Kevin R. Gogin, director of the sexual minority services office for the San Francisco Unified School District, remembers the day he asked a newly arrived Chinese student how long he'd thought he might be gay.
"I'm not gay," the student responded to Gogin's surprise. "I want to be a doctor."
"He honestly believed that if one was gay, one could not be a doctor," says Gogin, explaining the apparent non-sequitur.
That example not only illustrates that stereotypes and misinformation still exist among youth, but that psychologists need to think carefully about how to approach sexual orientation with youth of color.
"These young people are dealing with multiple identity issues at the same time," says DePaul University psychologist Gary Harper, PhD, who works with Project VIDA, a Chicago community center assisting Latino and African-American young gay men. "This is a very difficult process, and they often don't have the support necessary to really engage in a healthy exploration of their identities."
Psychologists working with youth of color who identify as lesbian, gay or bisexual (LGB)--as well as those who question their orientation or engage in same-sex sexual behavior--need to recognize the variety of socioeconomic, family and cultural factors that influence their sexual behaviors and actions, say behavioral researchers in the field.
"Any psychologist who works with an LGB youth should make sure that they're educated about the ethnic group that person is from and that group's perceptions about being gay," says Harper.
A long way to go
Unfortunately, there is little research on how culture, socioeconomic class and sexual orientation intersect in young people's lives.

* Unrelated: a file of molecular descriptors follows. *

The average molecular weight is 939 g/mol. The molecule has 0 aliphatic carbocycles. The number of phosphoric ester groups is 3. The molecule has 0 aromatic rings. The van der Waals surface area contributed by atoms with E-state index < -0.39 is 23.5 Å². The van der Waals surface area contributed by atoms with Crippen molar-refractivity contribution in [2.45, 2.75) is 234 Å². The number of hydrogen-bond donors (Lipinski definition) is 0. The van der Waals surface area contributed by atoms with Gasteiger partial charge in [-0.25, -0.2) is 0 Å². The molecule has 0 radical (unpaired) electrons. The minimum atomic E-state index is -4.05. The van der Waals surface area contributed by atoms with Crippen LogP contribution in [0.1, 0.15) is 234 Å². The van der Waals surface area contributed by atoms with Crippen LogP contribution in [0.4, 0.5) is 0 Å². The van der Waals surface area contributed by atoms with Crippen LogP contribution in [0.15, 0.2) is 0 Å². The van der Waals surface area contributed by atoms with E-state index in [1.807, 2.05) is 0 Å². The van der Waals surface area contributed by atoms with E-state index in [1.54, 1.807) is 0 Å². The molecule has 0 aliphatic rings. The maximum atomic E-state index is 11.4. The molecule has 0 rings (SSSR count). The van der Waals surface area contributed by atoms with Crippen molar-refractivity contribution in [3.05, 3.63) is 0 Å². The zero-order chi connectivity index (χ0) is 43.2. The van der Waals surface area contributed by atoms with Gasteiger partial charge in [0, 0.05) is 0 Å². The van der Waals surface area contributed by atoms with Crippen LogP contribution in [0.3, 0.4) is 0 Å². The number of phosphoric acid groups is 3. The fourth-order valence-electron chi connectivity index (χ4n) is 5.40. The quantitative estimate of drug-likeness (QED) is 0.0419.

Even when it comes to the critical area of HIV prevention, "we essentially don't know anything about minority youth except that there is a higher prevalence of HIV infection among minority young men who have sex with men," says Margaret Rosario, PhD, a professor and researcher at The City University of New York--City College and Graduate Center.
What causes young African-American men who have sex with men to be nearly five times as likely as their white counterparts to contract HIV? Some psychologists theorize that it's the stress due to the extra pressures that minority LGB youth face, from coming out, to educating their families about their sexual orientation, to coping with harassment.
Harper recounts the story of one young gay man's explanation for not practicing safe sex: "He was saying, 'Well, HIV isn't really a big issue for me right now because I'm just worried about getting down the street without getting shot,'" he says. "We really have to understand the environmental factors that are going on."
In the absence of hard data to guide their work, psychologists who've developed an expertise in the area recommend that psychologists who work with LGB youth should: